Year: 2015

That shoe-throwing Iraqi journalist, Sandy Hook, and the “profoundly unpatriotic effort to put war over every other policy priority”

Seven years ago yesterday, this happened.

Muntadhar Al-Zaidi paid a steep price for his act of defiance, but apparently thought it was worth being…

… beaten with cables and pipes and tortured with electricity immediately after guards removed him from a news conference for hurling both shoes at Bush. He said he was taken into another room and beaten even as the news conference continued.

However, he remained defiant about the incident that landed him in prison.

“I got my chance, and I didn’t miss it,” he said.

“I am not a hero, and I admit that,” he added. “I am a person with a stance. I saw my country burning.”


Yesterday was another anniversary, marking three years since the Sandy Hook massacre. The occasion has produced an abundance of hyperbolic hysterical reactions, but no concrete solutions to the gun violence crisis. In fact, the specific horrorshow of December 14, 2013, has been replicated numerous times in the past three years.

Here is a map of school shootings since Sandy Hook.

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And according to NBC News, 554 children under the age of 12 have died from gunshot wounds since Sandy Hook.


Of all the retrospectives and think-pieces marking the Sandy Hook anniversary, I thought Marcy Wheeler’s was the most compelling. In it, she synthesizes our (well, my) numbness over two ongoing catastrophes, the epidemic of gun violence in this country, and our government’s damn-the-torpedoes exportation of ultra-violence to the rest of the planet, otherwise known as the Global War on (a very narrow definition of) Terror.

The occasion of Wheeler’s post was to comment on president Obama’s remarks in reaction to the San Bernadino shootings of two weeks ago. I want to quote what I thought was the best part of it, and encourage you to read the entire piece.

The right wingers who insist on calling any attack by a Muslim “terrorism” — who insist on tying the San Bernardino attack to ISIS, even in the absence of evidence — do it to prioritize the fight against Islamic terrorists over all the other ills facing America: over other gun violence, over climate change, over the persistent economic struggles of most Americans. Theirs is a profoundly unpatriotic effort to put war over every other policy priority, even far more pressing ones. That stance has led to a disinvestment in America, with real consequences for everyone not getting rich off of arms sales.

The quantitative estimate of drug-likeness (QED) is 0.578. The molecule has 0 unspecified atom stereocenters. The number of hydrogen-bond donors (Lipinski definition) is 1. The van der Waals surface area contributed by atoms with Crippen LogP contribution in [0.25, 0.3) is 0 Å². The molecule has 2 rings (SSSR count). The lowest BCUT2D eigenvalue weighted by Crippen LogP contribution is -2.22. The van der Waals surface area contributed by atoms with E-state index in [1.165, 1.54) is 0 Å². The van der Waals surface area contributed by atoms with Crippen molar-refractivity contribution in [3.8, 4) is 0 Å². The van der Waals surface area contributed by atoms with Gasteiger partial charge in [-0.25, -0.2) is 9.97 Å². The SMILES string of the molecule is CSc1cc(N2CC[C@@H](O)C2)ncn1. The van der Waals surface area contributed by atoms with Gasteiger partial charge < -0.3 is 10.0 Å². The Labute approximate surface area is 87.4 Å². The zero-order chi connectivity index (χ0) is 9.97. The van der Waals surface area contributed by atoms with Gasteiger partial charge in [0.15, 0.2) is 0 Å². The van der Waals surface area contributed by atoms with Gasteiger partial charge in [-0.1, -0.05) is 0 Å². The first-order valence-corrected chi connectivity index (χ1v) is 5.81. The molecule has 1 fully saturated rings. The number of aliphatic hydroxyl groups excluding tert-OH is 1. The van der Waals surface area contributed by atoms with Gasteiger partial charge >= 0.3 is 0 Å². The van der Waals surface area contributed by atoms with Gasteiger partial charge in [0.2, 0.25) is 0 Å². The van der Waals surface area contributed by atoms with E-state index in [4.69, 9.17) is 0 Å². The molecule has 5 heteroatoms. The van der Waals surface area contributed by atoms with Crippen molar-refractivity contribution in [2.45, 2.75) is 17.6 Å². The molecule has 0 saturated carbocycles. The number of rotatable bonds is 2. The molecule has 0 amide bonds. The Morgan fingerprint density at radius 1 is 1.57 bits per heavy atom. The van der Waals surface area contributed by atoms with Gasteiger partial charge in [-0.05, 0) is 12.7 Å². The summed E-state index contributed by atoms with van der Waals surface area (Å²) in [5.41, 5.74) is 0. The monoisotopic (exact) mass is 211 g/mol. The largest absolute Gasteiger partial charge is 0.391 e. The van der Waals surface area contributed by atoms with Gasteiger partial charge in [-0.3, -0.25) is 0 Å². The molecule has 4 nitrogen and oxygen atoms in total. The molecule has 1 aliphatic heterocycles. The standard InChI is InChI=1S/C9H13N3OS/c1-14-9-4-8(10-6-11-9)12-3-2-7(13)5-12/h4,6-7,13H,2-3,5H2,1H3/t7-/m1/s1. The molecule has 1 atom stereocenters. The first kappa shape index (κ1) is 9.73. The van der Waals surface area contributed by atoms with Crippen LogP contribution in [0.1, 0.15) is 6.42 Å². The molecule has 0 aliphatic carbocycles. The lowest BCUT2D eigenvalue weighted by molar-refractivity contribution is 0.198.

Last week, President Obama capitulated to these forces, giving a speech designed to give the attack in San Bernardino precedence over all the other mass killings of late, to give its 14 dead victims more importance over all the other dead victims. Most strikingly, Obama called attacks that aren’t, legally, terrorism, something his critics have long been demanding.

It is this type of attack that we saw at Fort Hood in 2009; in Chattanooga earlier this year; and now in San Bernardino.

And he lectured Muslims to reject any interpretation of Islam that is “incompatible” with “religious tolerance.”

That does not mean denying the fact that an extremist ideology has spread within some Muslim communities. This is a real problem that Muslims must confront, without excuse. Muslim leaders here and around the globe have to continue working with us to decisively and unequivocally reject the hateful ideology that groups like ISIL and al Qaeda promote; to speak out against not just acts of violence, but also those interpretations of Islam that are incompatible with the values of religious tolerance, mutual respect, and human dignity.

Not only does this give too little credit for the condemnation Muslims have long voiced against terrorist attacks, but it holds Muslims to a standard Obama doesn’t demand from Christians spewing intolerance.

It was a horrible speech. But this line struck me.

I know that after so much war, many Americans are asking whether we are confronted by a cancer that has no immediate cure.

In context, it was about terrorism.

I know we see our kids in the faces of the young people killed in Paris. And I know that after so much war, many Americans are asking whether we are confronted by a cancer that has no immediate cure.